Exposure of perennating organs to desiccation and freezing

Desiccation of roots and rhizomes by summer fallowing was a traditional method of controlling wandering perennials in Europe. The soil was plowed and allowed to dry into clods. These were stirred occasionally with a plow or heavy cultivator to completely desiccate roots and rhizomes (Bates, 1948; Travers, 1950). Foster (1989) indicated that the same procedure can be used to manage Rumex obtusifolius and R. crispus.

In Botswana, Phillips (1993) found that an extra moldboard plowing substantially reduced subsequent growth of Cynodon dactylon and increased sorghum grain yield, especially if it occurred during the dry season when tillage promoted desiccation of rhizomes. Similarly, in Nicaragua Vargas et al. (1990) found that plowing dry soil at the end of a four-month dry season caused Cyperus rotundus tubers to die of desiccation. This greatly reduced shoot density of the weed in the subsequent crop (Figure 4.2).

Figure 4.2 Density of shoots of Cyperus rotundus 14 days after irrigation in response to the period of desiccation between dry plowing and irrigation. All treatments were first irrigated on the same day. (Drawn from data in Vargas et al., 1990.)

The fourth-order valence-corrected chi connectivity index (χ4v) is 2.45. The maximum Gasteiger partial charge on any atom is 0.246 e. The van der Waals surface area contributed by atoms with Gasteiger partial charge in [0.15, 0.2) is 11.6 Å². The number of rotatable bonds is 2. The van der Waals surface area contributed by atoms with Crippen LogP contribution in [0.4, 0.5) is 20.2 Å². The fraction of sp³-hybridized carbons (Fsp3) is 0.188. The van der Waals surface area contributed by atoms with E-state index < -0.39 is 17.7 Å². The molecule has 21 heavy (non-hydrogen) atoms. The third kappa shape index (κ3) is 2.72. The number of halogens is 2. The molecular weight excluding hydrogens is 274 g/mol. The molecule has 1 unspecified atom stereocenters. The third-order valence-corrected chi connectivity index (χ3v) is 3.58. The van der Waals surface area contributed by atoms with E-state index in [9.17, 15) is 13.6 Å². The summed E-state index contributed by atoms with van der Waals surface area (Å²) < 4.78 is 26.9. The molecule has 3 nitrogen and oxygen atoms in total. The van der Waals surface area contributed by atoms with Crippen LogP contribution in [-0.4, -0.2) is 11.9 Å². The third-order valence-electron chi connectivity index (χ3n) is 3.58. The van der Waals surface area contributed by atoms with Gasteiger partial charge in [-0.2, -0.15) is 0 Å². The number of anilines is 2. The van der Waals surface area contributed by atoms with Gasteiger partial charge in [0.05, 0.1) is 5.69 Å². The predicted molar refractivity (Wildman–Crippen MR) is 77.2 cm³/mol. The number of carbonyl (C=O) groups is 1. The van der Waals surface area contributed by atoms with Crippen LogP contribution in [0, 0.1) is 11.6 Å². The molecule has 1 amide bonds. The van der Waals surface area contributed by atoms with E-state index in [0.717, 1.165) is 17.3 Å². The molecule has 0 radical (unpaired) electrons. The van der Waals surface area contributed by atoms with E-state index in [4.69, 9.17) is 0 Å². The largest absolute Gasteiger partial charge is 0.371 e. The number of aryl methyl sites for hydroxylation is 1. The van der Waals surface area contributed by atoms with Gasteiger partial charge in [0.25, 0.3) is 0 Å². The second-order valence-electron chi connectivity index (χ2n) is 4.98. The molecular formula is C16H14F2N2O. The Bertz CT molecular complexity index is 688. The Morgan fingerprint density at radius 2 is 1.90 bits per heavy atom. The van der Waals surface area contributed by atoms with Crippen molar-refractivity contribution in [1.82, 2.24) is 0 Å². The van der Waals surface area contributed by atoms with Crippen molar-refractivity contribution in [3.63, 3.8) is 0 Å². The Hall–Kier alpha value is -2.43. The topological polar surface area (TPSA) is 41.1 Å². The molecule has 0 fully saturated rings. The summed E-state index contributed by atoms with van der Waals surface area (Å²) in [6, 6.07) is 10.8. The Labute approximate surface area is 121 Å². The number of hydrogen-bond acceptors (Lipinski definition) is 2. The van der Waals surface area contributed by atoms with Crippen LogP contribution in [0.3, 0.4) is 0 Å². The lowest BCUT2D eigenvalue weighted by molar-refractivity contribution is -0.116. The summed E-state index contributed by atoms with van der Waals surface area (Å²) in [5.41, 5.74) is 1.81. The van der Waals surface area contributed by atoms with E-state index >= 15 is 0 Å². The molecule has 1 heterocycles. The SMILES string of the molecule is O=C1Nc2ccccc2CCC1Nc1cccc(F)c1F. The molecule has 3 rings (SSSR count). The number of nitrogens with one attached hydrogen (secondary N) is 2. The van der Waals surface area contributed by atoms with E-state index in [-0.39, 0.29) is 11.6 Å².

Period of exposure to dry soil between plowing and irrigation (days)

Figure 4.2 Density of shoots of Cyperus rotundus 14 days after irrigation in response to the period of desiccation between dry plowing and irrigation. All treatments were first irrigated on the same day. (Drawn from data in Vargas et al., 1990.)

In regions with cold winters, some perennial weeds can be killed by freezing damage to the perennating organs. Schimming & Messersmith (1988) studied the temperatures required to kill overwintering perennial buds of four species. Cirsium arvense suffered 90% mortality at -12 °C, but the other species were more cold tolerant. Since minimum soil temperature increases with depth, effective exposure of roots and rhizomes to lethal temperatures requires working these organs to the surface. Development of winter hardiness in the autumn is an energy-consuming activity, and thus forcing resprouting by autumn cultivation may increase sensitivity to freezing (Schimming & Messersmith, 1988).

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